Robert Olson, who lives in Putnam, CT, is a skilled magician, somewhat of a historian, an incorrigible actor and the assistant director of interpretation at Old Sturbridge Village. Mr. Olson has spent the last 11 years faithfully replicating the original magic act of Richard Potter, a traveling New England magician who, with the aid of mysteriously “empowered” stick, quick hand and a golden tongue, prospered in the early 19th century.
Elinor Williams Hooker
Elinor Williams Hooker (July 10, 1933 -January 27, 2012), a long time New Hampshire resident and community activist, was born July 10, 1933 in Pittsburgh, PA, daughter of the late Dr. Ulysses Williams and Louise G. Williams. The family’s Pittsburgh home was near Wylie Avenue an active community of black businesses, jazz music and churches, a location that would shape her lifelong interest in multicultural activities.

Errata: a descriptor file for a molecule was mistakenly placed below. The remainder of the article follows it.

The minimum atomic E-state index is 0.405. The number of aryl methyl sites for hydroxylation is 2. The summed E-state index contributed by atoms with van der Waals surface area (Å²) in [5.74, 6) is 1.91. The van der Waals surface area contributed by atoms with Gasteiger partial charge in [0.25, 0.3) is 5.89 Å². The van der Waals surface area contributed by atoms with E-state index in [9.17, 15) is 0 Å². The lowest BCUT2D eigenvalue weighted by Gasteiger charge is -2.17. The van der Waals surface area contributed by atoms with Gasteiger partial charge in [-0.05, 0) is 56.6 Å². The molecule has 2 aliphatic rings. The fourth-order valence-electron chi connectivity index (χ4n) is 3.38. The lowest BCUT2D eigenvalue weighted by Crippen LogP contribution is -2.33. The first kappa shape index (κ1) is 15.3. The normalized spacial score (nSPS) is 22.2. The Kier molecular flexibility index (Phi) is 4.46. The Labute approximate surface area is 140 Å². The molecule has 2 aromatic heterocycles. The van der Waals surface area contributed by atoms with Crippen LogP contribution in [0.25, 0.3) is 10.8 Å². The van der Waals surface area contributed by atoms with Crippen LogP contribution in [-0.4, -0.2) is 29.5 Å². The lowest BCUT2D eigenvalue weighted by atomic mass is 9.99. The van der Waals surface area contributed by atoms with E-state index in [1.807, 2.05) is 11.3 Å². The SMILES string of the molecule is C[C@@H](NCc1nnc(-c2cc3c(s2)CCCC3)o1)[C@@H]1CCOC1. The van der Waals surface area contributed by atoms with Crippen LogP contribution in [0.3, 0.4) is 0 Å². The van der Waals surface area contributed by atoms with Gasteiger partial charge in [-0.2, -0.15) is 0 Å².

Mrs. Hooker was a graduate of Ohio Wesleyan University where she majored in French and English. She taught English in Junior and Senior High Schools in Pittsburgh and Harrisburg, PA, Brockton and Quincy, MA and Concord, NH and served as a tutor in the English as a Second Language Program at Nashua’s Pennichuck Junior High.
Elinor was the wife of Thomas L. Hooker, who served from 1966 to 1974 as Director of the New Hampshire Division of Welfare.